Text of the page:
Canine Bivalent (H3N2 & H3N8) Influenza Vaccination – Canine Influenza is so highly contagious that it can be spread through air vents between rooms. We take infectious disease control very seriously and require all dogs to have this vaccine in order to stay in our facility for boarding or baths. Symptoms may not appear at all but may include: cough, runny nose, fever, lethargy, eye discharge, and reduced appetite, but not all dogs will show signs of illness. The severity of illness associated with canine flu in dogs can range from no signs to severe illness resulting in pneumonia and death. DVC protocol is to vaccinate puppies at 12 weeks, with a booster no later than 16 weeks. The bivalent flu vaccine is administered every 12 months thereafter.
Blood Parasite Screening – Heartworms are spread by mosquitoes and live in the heart and the lungs of infected dogs and cats, which can cause lung and heart failure and clotting of the arteries. Heartworm disease is a serious and dangerous condition that can be prevented with one of the many varieties of heartworm preventions on the market. Feel free to ask Dr. Priddy about your options at your next visit. DVC protocol is to use a 4DX panel annually to screen for all 4 major blood parasites: Heartworms (spread by mosquitos), Lyme Disease, Ehrelichia, and Anaplasmosis (spread by ticks).
Intestinal Parasite Screening – fecal samples from dogs and cats are tested for the most common intestinal parasites and eggs, including tapeworms (usually from ingesting a flea) roundworms, whipworms, hookworms, and giardia. DVC protocol is to screen at least annually and every 6 months for pets who go to boarding, daycare, or bathing/grooming facilities.
Rabies Vaccination – Texas State Law requires all dogs and cats to be rabies vaccinated by 4 months old and in regular intervals thereafter for life. Rabies is a highly contagious viral disease that attacks the brain and central nervous system and is zoonotic (humans can become infected from animals, by direct contact with saliva. DVC protocol: given once when puppies and kittens are 12-16 weeks old, then repeated every 12 months after that for cats, once 12 months after final puppy series for dogs and then every three years from then on for dogs.
RCP (Feline Distemper) Vaccination – the term for a very contagious group of respiratory diseases which can cause symptoms such as fever, loss of appetite, sneezing, vomiting, or diarrhea. DVC protocol is for all kittens to be vaccinated against RCP at 8, 12 and 16 weeks, then another booster 12 months after the kitten series, then every three years for life.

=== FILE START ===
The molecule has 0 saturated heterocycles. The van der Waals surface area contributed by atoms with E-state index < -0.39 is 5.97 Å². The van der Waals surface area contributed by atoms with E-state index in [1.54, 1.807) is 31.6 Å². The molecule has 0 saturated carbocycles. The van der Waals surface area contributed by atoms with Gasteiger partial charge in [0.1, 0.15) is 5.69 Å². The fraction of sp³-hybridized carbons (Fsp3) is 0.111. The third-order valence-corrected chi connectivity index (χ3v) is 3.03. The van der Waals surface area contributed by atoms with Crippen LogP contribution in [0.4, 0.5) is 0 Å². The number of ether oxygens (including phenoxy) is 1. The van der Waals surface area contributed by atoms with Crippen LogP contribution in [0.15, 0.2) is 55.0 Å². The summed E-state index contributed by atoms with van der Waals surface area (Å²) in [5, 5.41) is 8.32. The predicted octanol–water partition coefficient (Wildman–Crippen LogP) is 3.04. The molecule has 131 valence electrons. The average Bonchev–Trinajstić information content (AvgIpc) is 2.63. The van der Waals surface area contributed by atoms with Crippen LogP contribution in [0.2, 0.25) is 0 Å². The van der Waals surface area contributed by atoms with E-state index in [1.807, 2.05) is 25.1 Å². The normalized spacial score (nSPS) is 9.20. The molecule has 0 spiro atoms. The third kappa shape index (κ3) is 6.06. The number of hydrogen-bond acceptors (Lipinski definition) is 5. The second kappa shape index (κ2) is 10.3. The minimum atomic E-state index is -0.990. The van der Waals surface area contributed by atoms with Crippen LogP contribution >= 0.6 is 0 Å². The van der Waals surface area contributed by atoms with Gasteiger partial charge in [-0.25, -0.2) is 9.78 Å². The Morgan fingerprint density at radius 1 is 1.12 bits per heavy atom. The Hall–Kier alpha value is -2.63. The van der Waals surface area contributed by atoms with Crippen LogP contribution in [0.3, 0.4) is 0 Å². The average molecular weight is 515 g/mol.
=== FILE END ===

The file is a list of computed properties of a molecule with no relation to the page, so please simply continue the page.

FeLV (Feline Leukemia) Vaccination – Feline Leukemia is spread through contact with an infected cat, typically nasal or saliva secretions. Typical symptoms include pale gums, yellow whites of eyes, enlarged lymph nodes, bladder/skin/upper respiratory infections, weight loss and/or loss of appetite, poor coat condition, weakness/lethargy, and fever. DVC protocol is to recommend the FeLV Vaccine annually for any cat who goes outside (even just for a few minutes a day) or could potentially have contact with other cats. We recommend combo testing all kittens through a simple blood screening.
Intestinal Parasite Screening – fecal samples from dogs and cats are tested for the most common intestinal parasites and eggs, including tapeworms (usually from ingesting a flea) roundworms, whipworms, hookworms, and giardia. DVC protocol is to screen at least annually and every 6 months for pets who go to boarding, daycare, or bathing/grooming facilities. We will ask you to bring a fresh stool sample along to your pet’s wellness visit to make the visit less stressful for your pet.
If you’re interested in finding out more information, please feel free to give us a call to schedule a consultation today! Our team of trained professionals will be sure to answer any questions you may have about vaccinations and screenings for your furry friend.
We are pleased to offer a Telemedicine option for limited purposes, available exclusively for current patients who have been examined by a doctor in our practice on the last 6 months. To be open and transparent with our clients, here are the rates for medical advice through this service:
Telephone or email consultations (per patient):
<5 minutes: $25 – very limited, typically follow up after procedure or basic questions
<15 minutes: $50 – limited, ongoing concern
<25 minutes: $70 – limited depending on the issue.
Should a patient need to be physically seen by doctor or diagnostics deemed necessary by Dr. Priddy, a medical progress exam will be charged at that time as opposed to a full office visit.
Mon: 7:30 am-5:30 pm
Tues: 7:30 am-5:30 pm
Wed: 7:30 am-5:30 pm
Thurs: 7:30 am-5:30 pm
Fri: 7:30 am-5:30 pm
Sat: 8:00 am-12:00 pm